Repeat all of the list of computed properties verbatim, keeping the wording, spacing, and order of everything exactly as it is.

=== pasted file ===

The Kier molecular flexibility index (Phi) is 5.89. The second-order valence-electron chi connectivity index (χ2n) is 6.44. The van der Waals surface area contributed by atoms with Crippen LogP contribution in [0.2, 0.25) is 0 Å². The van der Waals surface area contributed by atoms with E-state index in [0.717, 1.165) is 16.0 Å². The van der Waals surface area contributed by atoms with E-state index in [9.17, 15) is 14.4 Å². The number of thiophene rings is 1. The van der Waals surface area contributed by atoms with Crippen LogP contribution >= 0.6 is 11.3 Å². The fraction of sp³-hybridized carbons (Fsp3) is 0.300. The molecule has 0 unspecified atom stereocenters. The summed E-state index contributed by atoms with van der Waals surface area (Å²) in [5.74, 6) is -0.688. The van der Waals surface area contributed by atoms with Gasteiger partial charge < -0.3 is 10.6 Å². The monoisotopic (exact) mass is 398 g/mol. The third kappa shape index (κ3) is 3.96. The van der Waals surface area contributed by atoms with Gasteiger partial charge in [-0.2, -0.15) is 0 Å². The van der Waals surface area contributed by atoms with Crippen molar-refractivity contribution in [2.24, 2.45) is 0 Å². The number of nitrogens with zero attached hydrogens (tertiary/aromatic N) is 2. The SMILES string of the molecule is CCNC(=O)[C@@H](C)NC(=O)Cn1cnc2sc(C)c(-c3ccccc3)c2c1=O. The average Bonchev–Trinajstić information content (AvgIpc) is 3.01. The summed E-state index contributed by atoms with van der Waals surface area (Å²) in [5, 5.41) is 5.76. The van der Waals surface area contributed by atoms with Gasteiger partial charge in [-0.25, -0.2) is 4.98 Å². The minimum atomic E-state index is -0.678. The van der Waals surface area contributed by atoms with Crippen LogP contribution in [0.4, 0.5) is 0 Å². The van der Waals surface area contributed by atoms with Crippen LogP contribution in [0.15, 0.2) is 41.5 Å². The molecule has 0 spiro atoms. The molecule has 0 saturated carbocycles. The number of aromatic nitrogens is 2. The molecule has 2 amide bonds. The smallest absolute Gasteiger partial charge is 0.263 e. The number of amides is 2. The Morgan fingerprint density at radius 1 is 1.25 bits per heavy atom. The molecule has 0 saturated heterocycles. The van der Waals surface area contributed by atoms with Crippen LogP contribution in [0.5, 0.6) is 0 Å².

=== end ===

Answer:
The Kier molecular flexibility index (Phi) is 5.89. The second-order valence-electron chi connectivity index (χ2n) is 6.44. The van der Waals surface area contributed by atoms with Crippen LogP contribution in [0.2, 0.25) is 0 Å². The van der Waals surface area contributed by atoms with E-state index in [0.717, 1.165) is 16.0 Å². The van der Waals surface area contributed by atoms with E-state index in [9.17, 15) is 14.4 Å². The number of thiophene rings is 1. The van der Waals surface area contributed by atoms with Crippen LogP contribution >= 0.6 is 11.3 Å². The fraction of sp³-hybridized carbons (Fsp3) is 0.300. The molecule has 0 unspecified atom stereocenters. The summed E-state index contributed by atoms with van der Waals surface area (Å²) in [5.74, 6) is -0.688. The van der Waals surface area contributed by atoms with Gasteiger partial charge < -0.3 is 10.6 Å². The monoisotopic (exact) mass is 398 g/mol. The third kappa shape index (κ3) is 3.96. The van der Waals surface area contributed by atoms with Gasteiger partial charge in [-0.2, -0.15) is 0 Å². The van der Waals surface area contributed by atoms with Crippen molar-refractivity contribution in [2.24, 2.45) is 0 Å². The number of nitrogens with zero attached hydrogens (tertiary/aromatic N) is 2. The SMILES string of the molecule is CCNC(=O)[C@@H](C)NC(=O)Cn1cnc2sc(C)c(-c3ccccc3)c2c1=O. The average Bonchev–Trinajstić information content (AvgIpc) is 3.01. The summed E-state index contributed by atoms with van der Waals surface area (Å²) in [5, 5.41) is 5.76. The van der Waals surface area contributed by atoms with Gasteiger partial charge in [-0.25, -0.2) is 4.98 Å². The minimum atomic E-state index is -0.678. The van der Waals surface area contributed by atoms with Crippen LogP contribution in [0.4, 0.5) is 0 Å². The van der Waals surface area contributed by atoms with Crippen LogP contribution in [0.15, 0.2) is 41.5 Å². The molecule has 0 spiro atoms. The molecule has 0 saturated carbocycles. The number of aromatic nitrogens is 2. The molecule has 2 amide bonds. The smallest absolute Gasteiger partial charge is 0.263 e. The number of amides is 2. The Morgan fingerprint density at radius 1 is 1.25 bits per heavy atom. The molecule has 0 saturated heterocycles. The van der Waals surface area contributed by atoms with Crippen LogP contribution in [0.5, 0.6) is 0 Å².